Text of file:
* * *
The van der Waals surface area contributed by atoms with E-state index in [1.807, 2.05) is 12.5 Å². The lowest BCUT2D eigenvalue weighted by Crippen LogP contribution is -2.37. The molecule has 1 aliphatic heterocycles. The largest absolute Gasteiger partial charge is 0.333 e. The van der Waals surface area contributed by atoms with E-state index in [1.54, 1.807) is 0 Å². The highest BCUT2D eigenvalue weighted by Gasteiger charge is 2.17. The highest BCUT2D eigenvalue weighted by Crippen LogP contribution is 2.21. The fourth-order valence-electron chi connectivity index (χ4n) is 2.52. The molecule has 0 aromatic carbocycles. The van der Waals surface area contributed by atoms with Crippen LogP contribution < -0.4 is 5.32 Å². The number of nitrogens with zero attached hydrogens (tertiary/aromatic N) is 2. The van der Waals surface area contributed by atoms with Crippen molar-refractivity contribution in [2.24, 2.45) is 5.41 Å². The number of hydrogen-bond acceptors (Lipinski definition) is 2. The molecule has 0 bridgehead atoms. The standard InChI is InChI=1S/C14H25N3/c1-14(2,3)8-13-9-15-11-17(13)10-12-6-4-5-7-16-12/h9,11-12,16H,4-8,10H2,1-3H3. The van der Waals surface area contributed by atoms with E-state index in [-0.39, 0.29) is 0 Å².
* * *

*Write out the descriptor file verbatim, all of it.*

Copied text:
The van der Waals surface area contributed by atoms with E-state index in [1.807, 2.05) is 12.5 Å². The lowest BCUT2D eigenvalue weighted by Crippen LogP contribution is -2.37. The molecule has 1 aliphatic heterocycles. The largest absolute Gasteiger partial charge is 0.333 e. The van der Waals surface area contributed by atoms with E-state index in [1.54, 1.807) is 0 Å². The highest BCUT2D eigenvalue weighted by Gasteiger charge is 2.17. The highest BCUT2D eigenvalue weighted by Crippen LogP contribution is 2.21. The fourth-order valence-electron chi connectivity index (χ4n) is 2.52. The molecule has 0 aromatic carbocycles. The van der Waals surface area contributed by atoms with Crippen LogP contribution < -0.4 is 5.32 Å². The number of nitrogens with zero attached hydrogens (tertiary/aromatic N) is 2. The van der Waals surface area contributed by atoms with Crippen molar-refractivity contribution in [2.24, 2.45) is 5.41 Å². The number of hydrogen-bond acceptors (Lipinski definition) is 2. The molecule has 0 bridgehead atoms. The standard InChI is InChI=1S/C14H25N3/c1-14(2,3)8-13-9-15-11-17(13)10-12-6-4-5-7-16-12/h9,11-12,16H,4-8,10H2,1-3H3. The van der Waals surface area contributed by atoms with E-state index in [-0.39, 0.29) is 0 Å².